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The loading silo at Porthoustock beach
Cliffs and Quarry near Porthoustock

Porthoustock is a hamlet near St Keverne in Cornwall, England, United Kingdom, on the east coast of Lizard Peninsula. Aggregates are quarried nearby and Porthoustock beach is dominated by a large concrete stone mill. The mill was once used to crush stone but is now disused. Coastal trading ships of up to 82 metres (269 feet) can dock alongside the wharf along the southern edge of the beach to be loaded with stone. Fishing boats operate from the shingle beach, with lobster and crab potting, net fishing and long lining as the principal fishing methods. The South West Coast Path passes through Porthoustock.

Porthoustock lies within the Cornwall Area of Outstanding Natural Beauty (AONB). Almost a third of Cornwall has AONB designation, with the same status and protection as a National Park.


Porthoustock originated as a fishing hamlet. However, from the 1890s the village developed as a port for the local stone quarries. There has been quarrying activity in Porthoustock since the late 19th century. By the 1940s the quarries were owned by Amalgamated Roadstone and provided stone to build Cornwall's wartime airfields. Porthoustock survived a German bombing raid in November 1940 with no casualties.

Porthoustock's proximity to The Manacles, a set of treacherous rocks which extend about 1-nautical-mile (1.9 km) east and south east of Manacle Point means that it has been the location for numerous shipwrecks. The Royal National Lifeboat Institution (RNLI) stationed a lifeboat at Porthoustock in 1869 and built a boat house by the beach. The station was closed in 1942 and has since become the village hall.[1] The last boat stationed here was the Kate Walker which arrived in 1931. After it was sold in 1946 it was converted to a yacht and was reported as being at Felixstowe Ferry in 2007.[2]


Analcime, analcite, epidote, hornblende, prehnite, calcite, diorite and pectolite are all minerals extracted from the quarries in Porthoustock. A natural rock formation known as the Giant's Quoits stands on the cliffs above Porthoustock.[3] The rocks once stood on Manacle Point but were moved to their current position in 1967 due to the expansion of the quarries.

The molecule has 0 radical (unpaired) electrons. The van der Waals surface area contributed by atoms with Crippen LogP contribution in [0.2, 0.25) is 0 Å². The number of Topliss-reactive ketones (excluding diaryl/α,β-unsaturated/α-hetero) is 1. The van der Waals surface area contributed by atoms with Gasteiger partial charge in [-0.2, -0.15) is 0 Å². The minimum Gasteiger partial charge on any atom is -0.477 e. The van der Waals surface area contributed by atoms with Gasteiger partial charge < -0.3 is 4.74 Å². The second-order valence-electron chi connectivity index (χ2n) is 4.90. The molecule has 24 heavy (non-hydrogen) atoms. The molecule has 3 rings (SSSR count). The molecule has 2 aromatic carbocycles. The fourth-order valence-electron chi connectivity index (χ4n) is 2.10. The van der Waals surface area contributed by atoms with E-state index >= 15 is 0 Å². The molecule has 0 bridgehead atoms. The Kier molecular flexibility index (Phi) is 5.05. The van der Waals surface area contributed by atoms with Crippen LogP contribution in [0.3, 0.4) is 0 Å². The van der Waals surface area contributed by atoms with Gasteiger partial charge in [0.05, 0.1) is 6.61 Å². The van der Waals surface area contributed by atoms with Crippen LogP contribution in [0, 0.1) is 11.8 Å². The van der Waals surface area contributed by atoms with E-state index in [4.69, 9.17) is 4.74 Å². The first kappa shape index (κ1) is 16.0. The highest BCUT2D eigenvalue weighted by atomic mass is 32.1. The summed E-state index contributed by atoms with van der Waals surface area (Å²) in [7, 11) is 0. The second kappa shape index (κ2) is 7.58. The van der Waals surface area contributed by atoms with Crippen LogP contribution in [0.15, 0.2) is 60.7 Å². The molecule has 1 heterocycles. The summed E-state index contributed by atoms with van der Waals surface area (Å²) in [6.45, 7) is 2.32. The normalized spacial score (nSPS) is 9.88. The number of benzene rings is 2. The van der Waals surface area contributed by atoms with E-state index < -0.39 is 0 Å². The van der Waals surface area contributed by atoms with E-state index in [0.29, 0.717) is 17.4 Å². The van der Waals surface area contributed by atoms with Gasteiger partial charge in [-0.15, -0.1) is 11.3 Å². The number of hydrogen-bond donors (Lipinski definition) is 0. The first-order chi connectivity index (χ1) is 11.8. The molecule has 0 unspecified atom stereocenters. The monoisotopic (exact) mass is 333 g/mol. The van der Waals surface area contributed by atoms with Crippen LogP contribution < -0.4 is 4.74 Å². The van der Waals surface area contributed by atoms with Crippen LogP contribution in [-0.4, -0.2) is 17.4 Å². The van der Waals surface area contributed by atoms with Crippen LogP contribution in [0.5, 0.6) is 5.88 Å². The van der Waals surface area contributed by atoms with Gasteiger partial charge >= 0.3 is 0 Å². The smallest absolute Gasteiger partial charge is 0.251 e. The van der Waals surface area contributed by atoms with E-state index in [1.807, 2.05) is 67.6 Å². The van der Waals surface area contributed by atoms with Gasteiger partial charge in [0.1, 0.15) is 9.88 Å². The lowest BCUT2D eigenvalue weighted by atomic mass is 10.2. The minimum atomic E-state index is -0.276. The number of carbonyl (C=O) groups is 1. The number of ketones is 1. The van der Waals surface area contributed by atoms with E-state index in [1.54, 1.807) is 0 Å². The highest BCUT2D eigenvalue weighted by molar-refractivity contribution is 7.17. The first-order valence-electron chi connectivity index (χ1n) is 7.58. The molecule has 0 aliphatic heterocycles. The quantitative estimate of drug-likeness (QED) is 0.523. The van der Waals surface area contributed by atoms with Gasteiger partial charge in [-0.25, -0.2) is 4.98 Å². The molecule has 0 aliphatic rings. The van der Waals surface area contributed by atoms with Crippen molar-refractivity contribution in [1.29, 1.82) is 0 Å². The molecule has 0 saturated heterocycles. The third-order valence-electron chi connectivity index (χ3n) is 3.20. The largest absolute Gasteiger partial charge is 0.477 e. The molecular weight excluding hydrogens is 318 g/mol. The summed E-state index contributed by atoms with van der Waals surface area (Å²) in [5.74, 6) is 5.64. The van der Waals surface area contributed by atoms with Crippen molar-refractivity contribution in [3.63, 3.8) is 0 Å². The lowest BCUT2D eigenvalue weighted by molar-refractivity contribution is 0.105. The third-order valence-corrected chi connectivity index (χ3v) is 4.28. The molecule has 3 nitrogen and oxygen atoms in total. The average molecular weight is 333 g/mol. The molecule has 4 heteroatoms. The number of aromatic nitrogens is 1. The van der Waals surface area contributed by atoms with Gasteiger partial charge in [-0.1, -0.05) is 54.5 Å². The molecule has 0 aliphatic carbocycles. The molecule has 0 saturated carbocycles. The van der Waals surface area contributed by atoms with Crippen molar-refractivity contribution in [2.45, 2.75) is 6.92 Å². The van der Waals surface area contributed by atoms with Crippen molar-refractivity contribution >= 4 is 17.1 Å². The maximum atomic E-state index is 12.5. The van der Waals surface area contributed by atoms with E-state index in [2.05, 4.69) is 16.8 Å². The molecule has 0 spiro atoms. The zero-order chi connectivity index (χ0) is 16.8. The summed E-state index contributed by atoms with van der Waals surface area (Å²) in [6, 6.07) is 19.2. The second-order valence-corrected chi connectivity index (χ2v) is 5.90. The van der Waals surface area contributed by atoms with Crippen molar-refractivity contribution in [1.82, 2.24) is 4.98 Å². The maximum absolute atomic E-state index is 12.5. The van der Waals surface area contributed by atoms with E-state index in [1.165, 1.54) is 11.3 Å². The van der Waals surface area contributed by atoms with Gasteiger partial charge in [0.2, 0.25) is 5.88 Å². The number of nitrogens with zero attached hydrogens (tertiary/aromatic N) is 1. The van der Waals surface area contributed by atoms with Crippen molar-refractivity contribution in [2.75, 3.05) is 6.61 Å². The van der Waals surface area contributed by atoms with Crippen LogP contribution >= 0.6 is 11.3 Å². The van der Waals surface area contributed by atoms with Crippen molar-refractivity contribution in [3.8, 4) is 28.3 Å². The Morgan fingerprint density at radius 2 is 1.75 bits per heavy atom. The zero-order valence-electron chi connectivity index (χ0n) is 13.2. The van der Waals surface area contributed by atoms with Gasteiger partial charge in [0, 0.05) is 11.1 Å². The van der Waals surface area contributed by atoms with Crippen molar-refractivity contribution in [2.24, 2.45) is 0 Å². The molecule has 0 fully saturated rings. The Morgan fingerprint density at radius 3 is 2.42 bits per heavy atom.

The cliffs and quarries to the south of the hamlet are designated as part of Coverack to Porthoustock SSSI (Site of Special Scientific Interest) for their geological interest.[3]


Aram Resources' West of England Quarry is situated adjacent to Porthoustock village. The quarry works a dark green diorite rock mass and has its own wharf allowing the loading of aggregates directly from the quarry to ships. The wharf is protected from the prevailing southwesterly Atlantic weather systems, ensuring minimal disruption to ship loading.


Porthoustock is a popular launching beach for divers en route to The Manacles and instruction in diving is available.[4]

Notable residents[edit]

Titanic survivor Mrs Annie Margaret Hold was born in Porthoustock. Porthoustock resident Margaret James was jailed for 20 years in July 2006 for the 2004 murder of parish councillor, Peter Solheim.[5]


  1. ^ Leach, Nicholas (2006) [2000]. Cornwall's Lifeboat Heritage. Chacewater: Twelveheads Press. pp. 37–38. ISBN 0-906294-43-6. 
  2. ^ Denton, Tony (2009). Handbook 2009. Shrewsbury: Lifeboat Enthusiasts Society. pp. 10–11. 
  3. ^ a b "Coverack to Porthoustock". Natural England. 1993. Retrieved 28 November 2011. 
  4. ^ Clegg, David (2005) Cornwall & the Isles of Scilly. Leicester: Matador; p. 192
  5. ^ "Grandmother guilty of murder plot". BBC. 5 July 2006. Retrieved 27 August 2010. 

External links[edit]

Media related to Porthoustock at Wikimedia Commons

Coordinates: 50°3′N 5°4′W / 50.050°N 5.067°W / 50.050; -5.067